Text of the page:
2019 Results and Tax

We have been successfully accredited for the Fair Tax Mark for this financial year.

On this page, we'll set out our financial information for the year for full transparency.


In September 2018, our forecast for the year was:

  • Turnover: £480,000

  • Profit: £100,000

However, in January 2019 we re-evaluated our business plan as the threat of Brexit began to impact the UK economy. We re-forecasted on the basis that our target market would effectively freeze for a few months around March 2019. The new forecast was:

  • Turnover: £352,048

  • Profit (Loss): - £10,482

Final results

The final results for the year ending 30 Sept 2019 were:

  • Turnover: £364,444

  • Profit after tax: £6,492

We did see a freeze in the market for a few months around the 29th March 2019 original date for Brexit, with very little going on between January and April. By the end of the 2019 financial year we had won some major new business for the following year, and that has set us up for growth in 2020.

Payments to Directors

The director of the company was paid £52,500 in salary in this financial year, all through PAYE. This represents a multiple of 1.1 of the average salary in the company during the period. The director planned to take a reduced salary for the first 2 years of starting the company, but has extended this twice due to economic uncertainty surrounding Brexit and the pandemic.

No dividend payments were made during this period.

Research and Development Tax Credits

Given our work in the digital sector we undertake research and development projects for ourselves, and our clients.

The government incentivises and rewards R&D to foster innovation using a system of tax credits managed by HMRC. Each year we submit a report on the projects we have done, the R&D elements of those, the staff time spent on them, and any resulting outputs. That report is then assessed and we are awarded a certain level of tax credit, which is calculated as a percentage of the staff time and other costs we have invested in the R&D.

The credit awarded is shown below in the computation for Corporation tax.


Corporation tax

The Corporation Tax incurred by the company in this financial year was calculated as:

Tax charge and adjustment details



Profit (Loss) before tax


Corporation tax on profits before tax



Capital allowances in excess of depreciation



Expenses not deductible for tax purposes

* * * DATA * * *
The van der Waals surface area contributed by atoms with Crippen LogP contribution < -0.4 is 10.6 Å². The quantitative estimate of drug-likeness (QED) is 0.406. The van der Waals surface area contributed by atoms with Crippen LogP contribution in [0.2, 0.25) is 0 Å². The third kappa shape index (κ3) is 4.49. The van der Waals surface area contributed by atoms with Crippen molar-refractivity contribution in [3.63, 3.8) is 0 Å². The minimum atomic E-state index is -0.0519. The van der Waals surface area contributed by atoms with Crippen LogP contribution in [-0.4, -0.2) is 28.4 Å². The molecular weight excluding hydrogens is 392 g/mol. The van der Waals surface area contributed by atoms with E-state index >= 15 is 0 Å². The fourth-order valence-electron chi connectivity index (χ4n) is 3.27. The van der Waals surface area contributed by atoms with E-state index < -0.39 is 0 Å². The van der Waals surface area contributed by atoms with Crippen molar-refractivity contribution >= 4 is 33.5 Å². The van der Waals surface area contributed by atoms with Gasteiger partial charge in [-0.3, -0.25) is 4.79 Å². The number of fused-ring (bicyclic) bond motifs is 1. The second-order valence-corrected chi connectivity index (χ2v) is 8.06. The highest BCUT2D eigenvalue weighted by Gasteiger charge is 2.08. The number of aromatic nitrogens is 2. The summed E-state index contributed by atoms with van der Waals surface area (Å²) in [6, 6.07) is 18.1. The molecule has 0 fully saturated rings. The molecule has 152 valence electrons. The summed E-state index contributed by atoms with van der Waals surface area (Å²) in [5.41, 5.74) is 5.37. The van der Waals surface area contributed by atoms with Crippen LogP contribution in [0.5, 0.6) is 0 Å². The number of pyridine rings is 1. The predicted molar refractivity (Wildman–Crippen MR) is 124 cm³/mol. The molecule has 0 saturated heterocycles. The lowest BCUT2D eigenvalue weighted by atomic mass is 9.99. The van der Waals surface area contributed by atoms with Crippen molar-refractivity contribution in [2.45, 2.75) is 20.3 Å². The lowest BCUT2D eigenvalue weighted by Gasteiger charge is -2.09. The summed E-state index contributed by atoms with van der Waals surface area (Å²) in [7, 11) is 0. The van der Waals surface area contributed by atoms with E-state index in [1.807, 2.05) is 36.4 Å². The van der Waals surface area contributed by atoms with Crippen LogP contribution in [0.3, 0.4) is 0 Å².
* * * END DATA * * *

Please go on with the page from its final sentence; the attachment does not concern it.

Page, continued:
Losses utilised in previous period



R&D Enhanced Expenditure



R&D Tax Credit



Loss surrendered for R&D



Adjustment to tax charge in prior year



Reported current tax charge



Deferred taxation



Taxation as per the financial statements



The primary reason for the difference between the expected current tax charge (-£1,213) and the actual current tax charge (-£13,358) is Research and Development (R&D) tax relief. This relief supports companies that work on innovative projects in science and technology. Companies can claim enhanced expenditure for qualifying costs they incur on R&D projects, the deduction can be 230% of the qualifying cost or they can claim a tax credit if the company is making a loss, worth up 14.5% of the surrendered loss.

Other items that are affecting the current tax charge are:

  • Expenses not deductible for tax - Some expenses incurred may be entirely appropriate charges for inclusion in its financial statements but are not allowed as a deduction against taxable income when calculating tax liability. E.g. Entertaining.

  • Depreciation in excess/(shortfall) of capital allowances - The accounting treatment of capital assets differs from the tax treatment. For accounting purposes, an annual rate of depreciation is applied to capital assets and charged to the profit and loss account. For tax purposes, the depreciation charge is added back and instead, a tax capital allowance is claimed, a relief provided by law. Over time, however, these differences will equal one another.

  • Brought forward trading losses utilised – trading losses have been accrued from previous years’ losses. To qualify as trade losses, the trade must be carried out commercial basis and with a view to the making of a profit either in the trade itself or in any larger undertaking of which it formed part. Trading losses may be relieved in the following ways for corporation tax purposes - claimed in the current year and set against total profits including capital gains, a claim to carry back against prior year profits including capital gains or used against future profits of the same trade (no claim needs to be made as this is an automatic relief).


The company and our team paid £87,540.01 of PAYE/NIC to HMRC in this financial year.


The company raised £50,263.90 (net) of VAT on behalf of HMRC in this financial year.

Therefore, the overall contribution in UK taxes generated as a result of our business activities this year was £131,719.91.

Annual accounts for year end Sept 2019

Our accounts for this financial year are available on Companies House, and the full unabbreviated accounts are also available here for full transparency:

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